When DJ Patil called data scientist “the sexiest job of the 21st century” in 2012, it caused quite a stir…in part because very few people at the time knew what “data science” actually meant. Despite detractors who claimed “all science is data science!” or joked that data science was just “statistics on a MacBook,” the term has picked up steam, from universities to corporations to government (where Patil was recently named Chief Data Scientist of the U.S. Office of Science and Technology Policy).


Academic research, for all its aspirations of collaboration and openness, remains a very closed community. Data and software are rarely shared, findings are published in static, paywalled journal articles, and collaborations are typically "invite-only." But as more researchers turn to computational methods to power their work, many are looking to the culture of software programming as a potential model for a more open world of science.


For decades, computer scientists have coasted on the momentum of Moore's law, confident that the steadily increasing number of transistors on a microchip would eventually solve all challenges. But as more and more experts predict the encroaching end of Moore's, much of the inherited computing wisdom of the past may soon expire as well.


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The Discovery Cloud is CI Director Ian Foster's vision to deliver powerful computational tools and methods to every professional and amateur scientist around the world, fundamentally transforming the ecosystem of science. Globus is the first step towards realizing this vision.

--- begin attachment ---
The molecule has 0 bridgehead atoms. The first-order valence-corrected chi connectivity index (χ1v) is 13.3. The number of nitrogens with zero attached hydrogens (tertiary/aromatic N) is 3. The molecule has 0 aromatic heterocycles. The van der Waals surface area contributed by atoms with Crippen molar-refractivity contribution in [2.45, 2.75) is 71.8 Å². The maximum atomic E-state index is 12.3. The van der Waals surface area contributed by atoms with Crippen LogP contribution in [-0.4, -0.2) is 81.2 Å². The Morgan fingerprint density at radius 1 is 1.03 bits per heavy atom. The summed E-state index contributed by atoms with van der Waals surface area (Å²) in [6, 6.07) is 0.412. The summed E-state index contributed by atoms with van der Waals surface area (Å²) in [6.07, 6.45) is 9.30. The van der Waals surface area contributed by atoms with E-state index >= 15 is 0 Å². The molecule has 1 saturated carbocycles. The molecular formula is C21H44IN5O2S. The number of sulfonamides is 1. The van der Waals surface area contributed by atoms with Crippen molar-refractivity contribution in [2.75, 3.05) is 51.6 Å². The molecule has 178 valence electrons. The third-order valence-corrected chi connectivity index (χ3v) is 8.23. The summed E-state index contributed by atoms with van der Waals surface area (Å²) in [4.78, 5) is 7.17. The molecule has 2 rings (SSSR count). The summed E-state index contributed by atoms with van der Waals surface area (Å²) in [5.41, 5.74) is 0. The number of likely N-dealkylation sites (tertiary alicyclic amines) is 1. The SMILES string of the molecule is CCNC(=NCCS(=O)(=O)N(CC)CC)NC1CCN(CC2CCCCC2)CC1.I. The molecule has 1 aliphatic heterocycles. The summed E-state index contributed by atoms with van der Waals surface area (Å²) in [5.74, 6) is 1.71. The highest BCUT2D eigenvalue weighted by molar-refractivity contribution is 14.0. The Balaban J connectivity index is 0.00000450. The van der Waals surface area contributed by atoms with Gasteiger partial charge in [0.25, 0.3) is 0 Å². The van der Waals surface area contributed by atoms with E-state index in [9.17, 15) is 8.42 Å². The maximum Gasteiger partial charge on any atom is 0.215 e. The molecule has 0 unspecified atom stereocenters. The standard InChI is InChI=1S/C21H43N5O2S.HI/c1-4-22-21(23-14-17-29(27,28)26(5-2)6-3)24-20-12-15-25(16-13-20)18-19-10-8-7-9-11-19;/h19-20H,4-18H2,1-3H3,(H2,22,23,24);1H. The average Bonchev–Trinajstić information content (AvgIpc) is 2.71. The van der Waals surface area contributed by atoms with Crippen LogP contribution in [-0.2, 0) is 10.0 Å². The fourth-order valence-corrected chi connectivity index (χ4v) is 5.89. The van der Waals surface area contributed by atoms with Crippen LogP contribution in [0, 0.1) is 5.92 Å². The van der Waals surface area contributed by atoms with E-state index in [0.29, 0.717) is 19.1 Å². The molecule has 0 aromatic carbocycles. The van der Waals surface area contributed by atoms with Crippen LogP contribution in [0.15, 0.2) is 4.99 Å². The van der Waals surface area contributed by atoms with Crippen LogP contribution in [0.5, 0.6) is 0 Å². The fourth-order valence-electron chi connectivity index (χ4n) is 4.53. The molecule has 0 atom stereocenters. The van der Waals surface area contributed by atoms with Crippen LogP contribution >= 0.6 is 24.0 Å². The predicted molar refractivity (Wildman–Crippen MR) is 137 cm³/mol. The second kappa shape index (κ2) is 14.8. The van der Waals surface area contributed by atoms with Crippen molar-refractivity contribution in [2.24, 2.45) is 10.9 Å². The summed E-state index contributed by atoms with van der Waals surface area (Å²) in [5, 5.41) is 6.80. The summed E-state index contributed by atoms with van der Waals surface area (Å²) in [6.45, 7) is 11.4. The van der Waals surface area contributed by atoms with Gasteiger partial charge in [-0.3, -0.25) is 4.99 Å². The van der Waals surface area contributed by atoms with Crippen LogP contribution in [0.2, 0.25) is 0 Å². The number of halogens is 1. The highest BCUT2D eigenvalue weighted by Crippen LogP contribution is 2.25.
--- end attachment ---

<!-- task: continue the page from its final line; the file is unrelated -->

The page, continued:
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The OSDC is a petabyte scale science cloud for researchers to manage, analyze and share their data and to get easy access to data from other scientists.

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Nimbus is an open-source toolkit focused on providing Infrastructure-as-a-Service (IaaS) capabilities to the scientific community. Nimbus enables providers of resources to build private or community IaaS clouds, users to use IaaS clouds and developers to extend, experiment and customize IaaS. Combining those tools and capabilities in different ways allows users to rapidly develop custom community-specific solutions.

Researcher Spotlight